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[Editorial] Heed to Japan ties

Conflicts grow too big to be handled at working level; Early summit needed to ease tension

New Japanese Emperor Naruhito formally ascended the Chrysanthemum Throne Wednesday a day after the abdication of his father Akihito. Japan bid the Heisi (achieving peace) era adieu and hailed the Reiwa (beautiful) era.

However, a new era has not dawned yet on South Korea-Japan ties. They are not free from the yoke of their history issues. Rather, they appear to be worse than ever. Japan has passed over South Korea and is focusing its diplomacy on the US and China. South Korea constantly raises issues with Japan’s colonial rule and refuses to keep company. Their relations have risen and fallen many times, but have rarely been as icy as they are now.

Their settlement of issues concerning former South Korean “comfort women,” who were taken by Japan as sex slaves for its troops during the World War II, were effectively invalidated. The South Korean government of President Moon Jae-in disbanded a foundation his previous government had set up with Japan to support former comfort women.

Tension escalated in a military spat over Tokyo’s claim that a South Korean warship locked its fire-control radar on its patrol aircraft.

Conflicts came to the fore when the Supreme Court ordered Japanese companies to compensate South Koreans for their wartime forced labor.

Exchanges of business people of both countries have been abruptly postponed or canceled. The government in Tokyo considers taking retaliatory measures if South Korea-based assets of Japanese companies are seized and converted into cash to compensate South Koreans for forced labor. If Japan carries out retaliatory steps, the South Korea-Japan relations will get out of control.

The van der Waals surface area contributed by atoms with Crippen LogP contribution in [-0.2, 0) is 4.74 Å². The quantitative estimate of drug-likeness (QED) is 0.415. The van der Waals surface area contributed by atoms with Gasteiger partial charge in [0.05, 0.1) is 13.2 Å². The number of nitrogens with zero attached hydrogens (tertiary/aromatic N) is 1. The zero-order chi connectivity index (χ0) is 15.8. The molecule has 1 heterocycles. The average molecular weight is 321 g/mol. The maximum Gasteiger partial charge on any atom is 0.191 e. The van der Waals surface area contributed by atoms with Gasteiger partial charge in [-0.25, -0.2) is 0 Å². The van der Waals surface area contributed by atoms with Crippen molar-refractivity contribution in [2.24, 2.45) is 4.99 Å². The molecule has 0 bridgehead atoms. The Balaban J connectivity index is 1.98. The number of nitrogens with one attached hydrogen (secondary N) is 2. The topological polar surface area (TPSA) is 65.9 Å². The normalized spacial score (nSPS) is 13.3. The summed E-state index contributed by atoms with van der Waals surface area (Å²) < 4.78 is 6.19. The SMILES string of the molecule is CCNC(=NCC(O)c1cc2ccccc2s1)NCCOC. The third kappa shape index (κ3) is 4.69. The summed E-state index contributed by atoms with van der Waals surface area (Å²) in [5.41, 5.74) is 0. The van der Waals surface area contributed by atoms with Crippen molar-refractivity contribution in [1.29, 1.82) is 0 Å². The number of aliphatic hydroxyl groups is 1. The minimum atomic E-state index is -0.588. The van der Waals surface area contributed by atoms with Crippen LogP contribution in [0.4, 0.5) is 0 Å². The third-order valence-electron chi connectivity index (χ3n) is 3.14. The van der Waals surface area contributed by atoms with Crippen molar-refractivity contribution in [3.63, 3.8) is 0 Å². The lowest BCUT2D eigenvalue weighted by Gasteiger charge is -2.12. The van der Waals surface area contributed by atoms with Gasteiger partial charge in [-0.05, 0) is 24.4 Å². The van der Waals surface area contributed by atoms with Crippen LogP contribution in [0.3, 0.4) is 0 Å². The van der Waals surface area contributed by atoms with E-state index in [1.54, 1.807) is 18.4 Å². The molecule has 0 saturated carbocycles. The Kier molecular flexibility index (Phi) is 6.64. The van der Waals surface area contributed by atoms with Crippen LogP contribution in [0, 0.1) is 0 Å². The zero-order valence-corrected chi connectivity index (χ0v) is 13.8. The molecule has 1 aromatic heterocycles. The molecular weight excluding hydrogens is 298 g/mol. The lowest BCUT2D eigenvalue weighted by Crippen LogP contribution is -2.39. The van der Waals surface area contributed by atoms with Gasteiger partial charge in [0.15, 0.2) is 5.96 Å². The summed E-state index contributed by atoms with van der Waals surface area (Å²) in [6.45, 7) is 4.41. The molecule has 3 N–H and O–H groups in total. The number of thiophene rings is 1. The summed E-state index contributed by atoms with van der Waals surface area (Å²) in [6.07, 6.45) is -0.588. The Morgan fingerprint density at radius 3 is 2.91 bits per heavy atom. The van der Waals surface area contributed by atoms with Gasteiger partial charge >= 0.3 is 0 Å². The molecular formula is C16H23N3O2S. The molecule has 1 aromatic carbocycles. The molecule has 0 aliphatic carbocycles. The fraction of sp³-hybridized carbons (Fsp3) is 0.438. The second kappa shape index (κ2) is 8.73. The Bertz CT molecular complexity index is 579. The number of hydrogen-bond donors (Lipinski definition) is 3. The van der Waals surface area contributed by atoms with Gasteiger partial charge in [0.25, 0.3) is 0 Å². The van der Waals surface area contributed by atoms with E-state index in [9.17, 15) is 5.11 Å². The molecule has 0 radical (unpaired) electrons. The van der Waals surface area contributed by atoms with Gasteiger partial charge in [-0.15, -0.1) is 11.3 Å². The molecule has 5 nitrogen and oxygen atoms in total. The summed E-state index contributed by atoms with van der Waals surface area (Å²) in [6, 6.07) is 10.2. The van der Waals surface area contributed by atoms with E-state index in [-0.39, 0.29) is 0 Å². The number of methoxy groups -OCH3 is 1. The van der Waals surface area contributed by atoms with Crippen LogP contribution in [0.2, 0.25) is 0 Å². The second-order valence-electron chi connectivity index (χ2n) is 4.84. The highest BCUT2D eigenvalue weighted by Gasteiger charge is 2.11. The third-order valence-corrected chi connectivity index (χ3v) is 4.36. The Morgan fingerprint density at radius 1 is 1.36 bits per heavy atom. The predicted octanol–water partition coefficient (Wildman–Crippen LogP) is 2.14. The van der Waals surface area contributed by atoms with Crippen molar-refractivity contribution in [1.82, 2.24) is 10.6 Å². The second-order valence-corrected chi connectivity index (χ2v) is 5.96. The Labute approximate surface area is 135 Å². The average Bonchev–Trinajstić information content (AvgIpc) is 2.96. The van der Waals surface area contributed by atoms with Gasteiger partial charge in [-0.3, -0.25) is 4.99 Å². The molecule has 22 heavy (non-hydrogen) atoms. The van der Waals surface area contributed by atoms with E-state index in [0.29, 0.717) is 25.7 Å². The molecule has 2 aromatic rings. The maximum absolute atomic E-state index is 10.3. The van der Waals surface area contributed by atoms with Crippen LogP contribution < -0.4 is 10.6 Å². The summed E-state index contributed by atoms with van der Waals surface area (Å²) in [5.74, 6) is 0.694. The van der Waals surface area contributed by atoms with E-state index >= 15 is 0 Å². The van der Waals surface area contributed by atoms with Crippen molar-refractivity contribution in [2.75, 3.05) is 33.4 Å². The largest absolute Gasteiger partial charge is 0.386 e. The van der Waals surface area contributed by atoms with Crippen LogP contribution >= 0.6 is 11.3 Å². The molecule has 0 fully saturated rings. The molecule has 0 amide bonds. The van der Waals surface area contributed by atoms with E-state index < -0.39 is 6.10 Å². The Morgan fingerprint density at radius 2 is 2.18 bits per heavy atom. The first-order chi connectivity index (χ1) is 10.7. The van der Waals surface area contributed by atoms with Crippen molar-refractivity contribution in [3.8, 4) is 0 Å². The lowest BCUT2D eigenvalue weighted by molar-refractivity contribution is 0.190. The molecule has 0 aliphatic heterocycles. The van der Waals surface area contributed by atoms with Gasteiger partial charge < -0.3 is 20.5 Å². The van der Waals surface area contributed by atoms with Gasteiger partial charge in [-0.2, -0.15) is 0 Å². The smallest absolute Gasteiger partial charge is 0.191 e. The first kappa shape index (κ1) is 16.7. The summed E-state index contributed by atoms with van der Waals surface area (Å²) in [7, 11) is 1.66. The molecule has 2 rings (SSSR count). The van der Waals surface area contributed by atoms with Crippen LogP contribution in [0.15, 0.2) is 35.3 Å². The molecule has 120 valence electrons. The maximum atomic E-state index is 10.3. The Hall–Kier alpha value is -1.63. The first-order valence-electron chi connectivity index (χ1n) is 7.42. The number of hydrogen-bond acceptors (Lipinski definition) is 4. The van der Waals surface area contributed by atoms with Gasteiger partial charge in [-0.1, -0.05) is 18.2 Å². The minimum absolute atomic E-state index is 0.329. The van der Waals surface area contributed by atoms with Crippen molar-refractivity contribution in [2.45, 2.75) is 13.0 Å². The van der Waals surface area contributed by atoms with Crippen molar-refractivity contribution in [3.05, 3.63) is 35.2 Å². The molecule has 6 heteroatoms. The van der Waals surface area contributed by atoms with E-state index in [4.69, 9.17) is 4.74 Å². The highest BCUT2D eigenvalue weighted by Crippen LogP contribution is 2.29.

Further, the current governments of both countries have done little to alleviate this situation. They even give an impression that they may be fostering anti-Korean or anti-Japanese sentiments intentionally in their countries for political gains.

President Moon Jae-in congratulated the new emperor on his accession. Prime Minister Lee Nak-yeon mentioned amicable cooperative relations on Twitter. And yet their messages are a minimum formality.

The South Korean leader should shed his passive attitude and seek actively to communicate with his Japanese counterpart. If one leader does little but criticize the other while waiting for the other to change his attitude and reach out his hand first, their relations cannot be restored.

South Korea and Japan are in inseparable relations. They are intertwined in many aspects. To denuclearize North Korea and keep peace in Northeast Asia, their close cooperation is essential. Their chilly ties if left unattended will only keep hurting their interests.

The accession of the new Japanese emperor may open a path to disentangling their relations. Naruhito was born in 1960 and belongs to a post-war generation free of the sense of responsibility for the World War II. As crown prince, he stressed the importance of remembering Japan’s wartime history “correctly.” Japan has apologized several times, but its apology was not sincere. He and other Japanese leaders can talk the talk, but it is important to walk the walk.

The beginning of the Reiwa era should mean separation from the past. There are no reasons to oppose Japan’s vision of being a new, future-oriented country. If it believes history can be forgotten or repackaged to its liking, it is misguided. The way to move on to the future is to face history and accept it humbly as it is.

Japan must know its smooth relations with South Korea will serve its interests. If it wants to be a respectable power in the region, it should try to be on good terms with its neighbors.

South Korea and Japan share many issues, including economic cooperation and North Korean nuclear threats. Conflicts have deepened too much to be dealt with at the working level. A bilateral summit needs to be held as soon as possible.

Japan is scheduled to host the G20 summit in Osaka late next month. It is a good opportunity to mend fences with Japan. Smooth South Korea-Japan relations will do them good. Leaders of both countries must turn their eyes from the past to the future and pay heed to the restoration of their ties. If they dawdle, the loss will only increase.